‘What Can You Do’ by Cynthia Flood

Book Reviews

Reviewed by Joanna Graham

As the fifth collection of short stories from an award-winning author, it’s no surprise that What Can You Do is an exceptionally written and thought-provoking read. The twelve stories make up just under 150 pages, and in each one Flood does a masterful job creating a sense of existence for her characters that extends beyond the pages of their story. Whether a story takes place over a few hours, like the brief period of quiet escape in “Calm,” or bridges several decades, as in the narrator’s resigned re-telling of his own past in “History Lesson(s)”—it’s often the sense of pre-existing and enduring conflicts that gives these stories so much weight.

For example, when the breakfast routine of Stacy and Mark, the mature couple camping in “Rabbit, Bird, Yarrow,” is disturbed by the domestic disputes of a young family nearby, the story progresses from peaceful descriptions like, “They ate local honey, early blueberries, and poured coffee,” to the point where Stacy is crying alone on the beach, remembering her own estranged daughter and thinking, “She’d crawl through that expensive tent’s vestibule, shake the Dad hard. Nothing ever, ever will hurt you so much, she’d say. Control yourself, buster!” Again, in “Food,” two fifty-something sisters listen to a large family bicker as they eat lunch at a nearby table, which brings up old but lingering resentments that have developed throughout their lives; and in “Summer Boy” a visit from a distant teenage relative emphasizes a wife’s pain at remaining childless throughout her marriage.

The content of this collection adds significance to everyday activities in a way that’s similar to the subdued, realist short stories of Carol Shields, Lisa Moore or Isabel Huggan. But Flood’s style is more concise, relying on the implied to add meaning to sentences and paragraphs, a technique that’s echoed in the overall structure of many of her stories where sparse, precise and straightforward prose infuses otherwise mundane situations with latent suffering, usually from a character’s past.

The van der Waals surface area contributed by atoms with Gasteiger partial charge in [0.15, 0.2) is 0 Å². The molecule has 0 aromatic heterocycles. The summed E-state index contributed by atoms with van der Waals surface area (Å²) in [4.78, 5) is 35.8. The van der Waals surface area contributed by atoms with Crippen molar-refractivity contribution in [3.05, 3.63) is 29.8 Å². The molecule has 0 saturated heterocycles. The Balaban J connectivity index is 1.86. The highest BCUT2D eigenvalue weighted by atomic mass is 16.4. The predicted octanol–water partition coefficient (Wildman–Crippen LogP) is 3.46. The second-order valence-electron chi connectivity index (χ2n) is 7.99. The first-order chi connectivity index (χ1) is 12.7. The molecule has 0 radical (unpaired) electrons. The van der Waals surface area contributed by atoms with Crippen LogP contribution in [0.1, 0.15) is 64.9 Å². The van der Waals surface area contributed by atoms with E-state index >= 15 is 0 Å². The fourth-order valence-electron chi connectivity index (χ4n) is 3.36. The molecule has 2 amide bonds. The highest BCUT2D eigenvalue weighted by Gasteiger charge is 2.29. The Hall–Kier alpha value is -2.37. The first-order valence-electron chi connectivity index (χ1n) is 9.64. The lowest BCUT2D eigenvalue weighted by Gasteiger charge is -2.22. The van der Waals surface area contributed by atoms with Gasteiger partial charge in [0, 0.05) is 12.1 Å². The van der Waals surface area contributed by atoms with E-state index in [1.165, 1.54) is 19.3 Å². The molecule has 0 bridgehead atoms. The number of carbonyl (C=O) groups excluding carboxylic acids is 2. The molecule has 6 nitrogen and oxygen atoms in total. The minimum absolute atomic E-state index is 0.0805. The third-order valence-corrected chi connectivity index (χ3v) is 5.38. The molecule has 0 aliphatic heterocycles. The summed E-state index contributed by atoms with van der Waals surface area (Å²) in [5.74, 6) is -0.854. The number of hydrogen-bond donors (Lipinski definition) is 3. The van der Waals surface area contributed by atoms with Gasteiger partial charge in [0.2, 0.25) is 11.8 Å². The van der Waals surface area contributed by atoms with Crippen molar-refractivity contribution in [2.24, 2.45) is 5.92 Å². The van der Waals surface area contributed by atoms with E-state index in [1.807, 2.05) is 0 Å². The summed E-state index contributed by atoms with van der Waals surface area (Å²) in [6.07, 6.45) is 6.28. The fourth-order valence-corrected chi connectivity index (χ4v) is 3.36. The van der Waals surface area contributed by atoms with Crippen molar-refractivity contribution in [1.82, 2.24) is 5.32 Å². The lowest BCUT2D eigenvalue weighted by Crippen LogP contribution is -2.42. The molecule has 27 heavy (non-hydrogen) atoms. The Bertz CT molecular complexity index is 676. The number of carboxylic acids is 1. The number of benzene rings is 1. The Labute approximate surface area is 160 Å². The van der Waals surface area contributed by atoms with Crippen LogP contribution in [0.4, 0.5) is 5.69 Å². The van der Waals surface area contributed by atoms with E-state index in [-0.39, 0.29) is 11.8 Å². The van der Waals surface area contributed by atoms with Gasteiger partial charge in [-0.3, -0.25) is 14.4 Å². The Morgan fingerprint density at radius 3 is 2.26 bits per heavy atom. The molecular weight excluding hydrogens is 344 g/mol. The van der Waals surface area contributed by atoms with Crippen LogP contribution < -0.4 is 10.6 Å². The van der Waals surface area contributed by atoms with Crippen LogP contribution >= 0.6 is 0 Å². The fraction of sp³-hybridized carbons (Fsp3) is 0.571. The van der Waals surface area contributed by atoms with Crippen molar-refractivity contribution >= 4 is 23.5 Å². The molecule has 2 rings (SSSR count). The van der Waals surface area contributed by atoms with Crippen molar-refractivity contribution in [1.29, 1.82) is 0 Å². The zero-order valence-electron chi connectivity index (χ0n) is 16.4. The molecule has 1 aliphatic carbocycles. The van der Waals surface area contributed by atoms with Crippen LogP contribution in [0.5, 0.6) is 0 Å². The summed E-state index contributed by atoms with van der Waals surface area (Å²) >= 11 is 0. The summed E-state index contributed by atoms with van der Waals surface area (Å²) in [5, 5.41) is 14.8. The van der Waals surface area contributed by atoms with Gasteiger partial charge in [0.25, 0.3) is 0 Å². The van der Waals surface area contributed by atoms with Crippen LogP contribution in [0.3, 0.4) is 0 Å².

The significance of this ongoing, unseen suffering is hinted at in “Wing Nut” when the mother in the story researches local trees and learns that their roots can extend as wide as their branches. This root system remains largely hidden, but “continually grows.” Similarly, many of Flood’s characters are described at times that illustrate how their unaddressed pain has developed, and the events of their stories reveal how they have come to deal with, sublimate or ignore it, while also conveying a sense of its consequences.

Not every story fits neatly into this pattern. While referencing the historic past, “Dog and Sheep” remains in the fictive present as it describes the long trek of a collective group of somewhat clueless tourists, and the story I found most moving, “Open, Close,” describes the protagonist’s grief over the loss of her mother in a way that seems both visible and direct:

Wednesday’s time-table would allow me, if I walked fast, to spend an hour at home by myself. No. Not alone, for Mum filled each cubic inch. I heard her in the kitchen, I did, and ran to meet vacancy. A sound in her bedroom—rushed upstairs. Cried my face raw.

The scale of suffering in these stories also varies greatly, from violent trauma in stories like “Calm” and “Struggle” to bitterness and frustration in others. Next to issues like child abuse and mental illness, it might be tempting to condemn or dismiss the women who hold an intervention over social slights in “Apology,” or the woman in “Going Out” who attacks an old man over a passage in a detective novel. But Flood’s portrayal of urban, first-world characters is consistently (and sometimes painfully) human, which means one can frequently relate to them, even if they aren’t likeable.

What connects these stories is Flood’s remarkable portrayal of the specific, corrosive and lingering effects of problems and inner conflicts that won’t go away. Instead, they surface in common places and every-day activities, and when left unexamined they keep growing—so much so that they can become a habitual part of one’s existence. As Harold, the protagonist in “History Lesson(s),” thinks in the story’s opening paragraph: “Too often, the mind’s engine moves on long-laid rails,” which brings to mind the collection’s very appropriate title, What Can You Do. There’s no clear, obvious answer for any issue described in this collection, but Harold describes one in his own reflections—“Do nothing. Repeat as needed. Hope.” It’s not inspiring, but it’s honest, and like many situations in this collection it might be quite familiar. Thankfully, he also suggests an alternative: act.

Biblioasis | 148 pages | $19.95 | paper | ISBN# 978-1771961769

One Comment

  1. Posted October 2, 2017 at 11:48 am | Permalink

    Hello Joanna, and thank you for your thoughtful and enthusiastic review of What Can You Do.

    I appreciated very much the way you proposed a kind of overall theme. I hadn’t thought of that — it’s always hard to draw threads together for a miscellany of stories — but you are quite persuasive!

    And my thanks also for comments on some stories that most reviewers don’t mention, such as “History Lesson(s)” and “Apology.” To me these crabby contorted people are important.

    You’re a good writer, too. Are you at work on a book?

    all best,


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Joanna Graham

Joanna Graham was born and raised in Winnipeg, Manitoba. She lived in the U.K. for a year while pursuing her Master’s degree in prose fiction. She reads and writes whenever she can.